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Ex parte City of Guntersville

Supreme Court of Alabama

May 26, 2017

Ex Parte City of Guntersville
v.
City of Guntersville In re: Margaret Hulgan

         Marshall Circuit Court, CV-14-900328

          PETITION FOR WRIT OF MANDAMUS

          PARKER, Justice.

         The City of Guntersville ("the City") petitions this Court for a writ of mandamus ordering the Marshall Circuit Court ("the circuit court") to vacate its order denying the City's motion for a summary judgment and to enter a summary judgment in favor of the City in an action filed by Margaret Hulgan against the City.

         Facts and Procedural History

         The City owns and operates a municipal park, known as Civitan Park. The deed conveying the property on which the park is located to the City specified that the property being conveyed was "for public recreation for the benefit of all members of the general public without distinction or discrimination and in accordance with generally recognized standards of development and operation of such lands for public parks or for areas providing public access to the waters of public lakes." The affidavit testimony of Cecil Conerly III, the director of the department of parks and recreation for the City, states that the City "does not charge any fee or other expense to the general public for the use of ... Civitan Park." Conerly's affidavit further states that Civitan Park "is open for use by members of the general public without cost" and that the City "neither obtains nor derives any financial benefit, directly or indirectly, from the use of ... Civitan Park."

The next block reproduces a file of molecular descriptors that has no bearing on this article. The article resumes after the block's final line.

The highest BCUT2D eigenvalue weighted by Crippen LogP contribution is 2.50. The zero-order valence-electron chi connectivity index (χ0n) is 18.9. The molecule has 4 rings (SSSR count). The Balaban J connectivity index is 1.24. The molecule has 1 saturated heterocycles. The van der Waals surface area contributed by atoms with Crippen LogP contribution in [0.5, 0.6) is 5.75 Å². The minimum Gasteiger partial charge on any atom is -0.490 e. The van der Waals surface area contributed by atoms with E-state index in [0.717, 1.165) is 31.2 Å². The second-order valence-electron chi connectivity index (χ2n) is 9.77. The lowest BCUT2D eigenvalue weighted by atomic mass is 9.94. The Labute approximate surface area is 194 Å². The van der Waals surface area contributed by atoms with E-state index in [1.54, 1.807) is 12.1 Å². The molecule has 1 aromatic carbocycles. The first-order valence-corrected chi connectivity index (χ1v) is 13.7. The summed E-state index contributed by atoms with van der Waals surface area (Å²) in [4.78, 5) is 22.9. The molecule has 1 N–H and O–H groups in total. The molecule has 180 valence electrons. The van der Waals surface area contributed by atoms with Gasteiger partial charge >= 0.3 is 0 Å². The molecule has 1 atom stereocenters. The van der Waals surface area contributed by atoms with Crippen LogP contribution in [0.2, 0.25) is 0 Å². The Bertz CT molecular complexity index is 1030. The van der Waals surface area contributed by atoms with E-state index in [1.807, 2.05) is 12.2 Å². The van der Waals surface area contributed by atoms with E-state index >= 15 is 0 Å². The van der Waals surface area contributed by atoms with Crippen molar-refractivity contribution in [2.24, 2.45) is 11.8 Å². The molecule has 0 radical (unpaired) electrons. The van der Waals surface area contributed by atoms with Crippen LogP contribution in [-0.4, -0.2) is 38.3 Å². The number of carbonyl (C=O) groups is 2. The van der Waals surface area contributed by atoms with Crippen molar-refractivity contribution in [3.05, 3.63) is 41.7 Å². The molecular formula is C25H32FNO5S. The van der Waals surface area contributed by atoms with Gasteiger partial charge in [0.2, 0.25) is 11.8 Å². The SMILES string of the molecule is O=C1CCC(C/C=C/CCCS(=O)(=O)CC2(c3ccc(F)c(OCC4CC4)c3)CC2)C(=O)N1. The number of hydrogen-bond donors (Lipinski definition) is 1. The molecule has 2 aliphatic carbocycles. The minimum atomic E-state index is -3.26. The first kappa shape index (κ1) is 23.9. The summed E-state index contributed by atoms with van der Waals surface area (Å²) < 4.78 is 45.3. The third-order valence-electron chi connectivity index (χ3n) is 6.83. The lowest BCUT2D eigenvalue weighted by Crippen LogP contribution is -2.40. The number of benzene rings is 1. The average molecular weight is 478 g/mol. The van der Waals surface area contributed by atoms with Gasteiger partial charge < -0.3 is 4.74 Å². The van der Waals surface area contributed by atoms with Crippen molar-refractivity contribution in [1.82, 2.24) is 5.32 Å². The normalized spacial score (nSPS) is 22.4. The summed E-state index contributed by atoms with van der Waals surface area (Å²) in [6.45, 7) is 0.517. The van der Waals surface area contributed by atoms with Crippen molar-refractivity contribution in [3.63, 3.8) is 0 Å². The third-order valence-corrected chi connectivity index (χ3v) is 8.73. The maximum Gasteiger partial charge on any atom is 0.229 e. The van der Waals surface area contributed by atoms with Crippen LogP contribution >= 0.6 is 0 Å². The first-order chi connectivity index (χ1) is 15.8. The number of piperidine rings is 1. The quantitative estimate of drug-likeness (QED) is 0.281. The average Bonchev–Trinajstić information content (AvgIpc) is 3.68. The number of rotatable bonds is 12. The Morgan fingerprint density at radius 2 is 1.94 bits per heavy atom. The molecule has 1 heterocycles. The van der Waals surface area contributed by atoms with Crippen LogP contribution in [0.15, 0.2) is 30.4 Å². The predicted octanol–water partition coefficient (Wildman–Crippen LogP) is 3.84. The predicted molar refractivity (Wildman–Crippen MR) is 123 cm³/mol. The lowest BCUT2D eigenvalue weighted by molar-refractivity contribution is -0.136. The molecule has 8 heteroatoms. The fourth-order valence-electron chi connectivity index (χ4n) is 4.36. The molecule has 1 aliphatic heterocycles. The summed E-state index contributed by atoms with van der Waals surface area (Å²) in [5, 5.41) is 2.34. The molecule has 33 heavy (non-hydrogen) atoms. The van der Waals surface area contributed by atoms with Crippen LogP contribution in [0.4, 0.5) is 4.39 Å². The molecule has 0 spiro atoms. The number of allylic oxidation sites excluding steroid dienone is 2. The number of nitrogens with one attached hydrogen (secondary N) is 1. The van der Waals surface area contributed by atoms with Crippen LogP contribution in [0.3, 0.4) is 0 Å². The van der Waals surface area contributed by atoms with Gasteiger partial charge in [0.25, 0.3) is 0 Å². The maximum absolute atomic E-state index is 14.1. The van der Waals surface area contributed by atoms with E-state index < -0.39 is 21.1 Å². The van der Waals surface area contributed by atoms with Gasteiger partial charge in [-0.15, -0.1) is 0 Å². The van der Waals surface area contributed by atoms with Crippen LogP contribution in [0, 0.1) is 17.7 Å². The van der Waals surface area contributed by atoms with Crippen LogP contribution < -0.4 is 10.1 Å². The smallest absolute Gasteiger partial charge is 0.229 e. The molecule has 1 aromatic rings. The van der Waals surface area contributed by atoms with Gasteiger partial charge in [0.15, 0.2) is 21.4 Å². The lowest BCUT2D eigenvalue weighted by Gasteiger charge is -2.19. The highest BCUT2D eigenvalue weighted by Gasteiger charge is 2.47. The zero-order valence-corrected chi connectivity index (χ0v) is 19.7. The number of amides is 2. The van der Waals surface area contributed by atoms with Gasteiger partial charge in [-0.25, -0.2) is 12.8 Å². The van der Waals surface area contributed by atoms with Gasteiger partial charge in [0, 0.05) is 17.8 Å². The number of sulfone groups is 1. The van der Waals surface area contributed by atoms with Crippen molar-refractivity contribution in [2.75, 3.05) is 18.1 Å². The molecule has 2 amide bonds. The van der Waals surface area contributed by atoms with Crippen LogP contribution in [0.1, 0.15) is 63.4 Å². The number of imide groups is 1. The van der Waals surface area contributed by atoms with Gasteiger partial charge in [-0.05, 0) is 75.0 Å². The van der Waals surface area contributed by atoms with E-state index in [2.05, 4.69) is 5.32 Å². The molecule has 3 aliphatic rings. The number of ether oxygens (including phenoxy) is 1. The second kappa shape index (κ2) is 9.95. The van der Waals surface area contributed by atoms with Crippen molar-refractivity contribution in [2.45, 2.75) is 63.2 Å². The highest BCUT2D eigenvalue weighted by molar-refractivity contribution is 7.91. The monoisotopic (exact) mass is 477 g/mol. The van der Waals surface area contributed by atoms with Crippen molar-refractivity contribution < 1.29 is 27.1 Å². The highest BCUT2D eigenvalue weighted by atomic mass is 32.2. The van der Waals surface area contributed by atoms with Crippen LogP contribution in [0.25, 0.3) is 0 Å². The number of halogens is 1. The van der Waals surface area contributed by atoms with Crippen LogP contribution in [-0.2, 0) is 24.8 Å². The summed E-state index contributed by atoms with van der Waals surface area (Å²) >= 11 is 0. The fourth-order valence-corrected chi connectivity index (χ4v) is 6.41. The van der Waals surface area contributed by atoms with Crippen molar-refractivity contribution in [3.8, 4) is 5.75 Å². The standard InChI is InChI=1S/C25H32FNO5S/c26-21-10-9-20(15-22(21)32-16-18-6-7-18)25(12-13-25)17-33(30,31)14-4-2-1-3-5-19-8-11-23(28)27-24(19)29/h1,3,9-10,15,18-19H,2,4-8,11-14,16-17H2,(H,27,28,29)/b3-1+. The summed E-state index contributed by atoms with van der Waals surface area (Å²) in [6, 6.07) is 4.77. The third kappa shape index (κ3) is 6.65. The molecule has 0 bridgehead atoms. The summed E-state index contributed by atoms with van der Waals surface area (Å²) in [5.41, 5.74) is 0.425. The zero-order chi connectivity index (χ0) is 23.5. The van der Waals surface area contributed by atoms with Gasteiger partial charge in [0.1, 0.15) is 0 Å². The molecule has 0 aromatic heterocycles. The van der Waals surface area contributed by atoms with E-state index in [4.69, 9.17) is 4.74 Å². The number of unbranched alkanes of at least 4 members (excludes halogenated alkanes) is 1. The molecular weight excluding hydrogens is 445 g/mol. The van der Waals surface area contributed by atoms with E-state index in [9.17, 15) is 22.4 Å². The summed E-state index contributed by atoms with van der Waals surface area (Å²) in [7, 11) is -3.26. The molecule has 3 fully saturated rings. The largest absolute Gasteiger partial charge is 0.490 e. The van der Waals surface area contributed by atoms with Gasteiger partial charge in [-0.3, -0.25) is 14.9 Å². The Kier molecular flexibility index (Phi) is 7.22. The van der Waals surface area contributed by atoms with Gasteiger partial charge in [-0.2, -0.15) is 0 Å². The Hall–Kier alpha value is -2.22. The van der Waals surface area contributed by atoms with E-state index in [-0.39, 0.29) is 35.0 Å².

On July 4, 2012, the City hosted its annual fireworks show at Civitan Park, which Hulgan attended. Hulgan's deposition testimony indicates that, on July 4, 2012, Leroy Windsor drove Hulgan to Civitan Park and that the two of them arrived at Civitan Park at 10:00 a.m. Windsor parked his vehicle in a parking lot in Civitan Park. Conerly's affidavit includes the following description of the parking lot in which Windsor parked his vehicle:

"There are a series of vertical poles located at the edge of the parking lot to Civitan Park and the grassy area of the Park. The poles have holes in the top which allow for steel cabling to be run horizontally through the poles to prevent vehicles from entering the grassy area of the Park. Several of the poles are supported by a diagonal crossbar."

         It is undisputed that, on July 4, 2012, there was no steel cabling running horizontally between the poles. After parking his vehicle, Windsor and Hulgan exited the parking lot and went to a pavilion in Civitan Park. Hulgan's deposition testimony indicates that, in walking to the pavilion, she walked directly past the pole and diagonal crossbar she would, later that evening, trip over, resulting in her fall. Hulgan's deposition testimony indicates that she did not pay any attention to the pole and diagonal crossbar as she walked past them going to the pavilion. Hulgan also stated in her deposition testimony that "[i]f [she] looked over at [the pole and diagonal crossbar she] probably would've seen [them]." Hulgan and Windsor remained near the pavilion until the fireworks show concluded at approximately 9:30 p.m.

         After the fireworks show, Hulgan and Windsor, along with friends and members of Hulgan's family, walked back to the parking lot where Windsor had parked his vehicle. Hulgan's deposition testimony indicates that, although there were security lights illuminating the parking lot, the lighting "was very poor." Hulgan's deposition testimony also indicates that there was enough light to see that she was walking toward Windsor's truck. The parties also presented competing expert affidavit testimony concerning the visibility of the diagonal crossbar and the danger presented by it. Hulgan's deposition testimony indicates that, as she was walking, she tripped over a diagonal crossbar supporting one of the poles at the edge of the parking lot and fell to the ground. Hulgan's deposition testimony states that she landed on her "right shoulder area." Hulgan incurred various injuries to the area of her right shoulder as a result of the fall.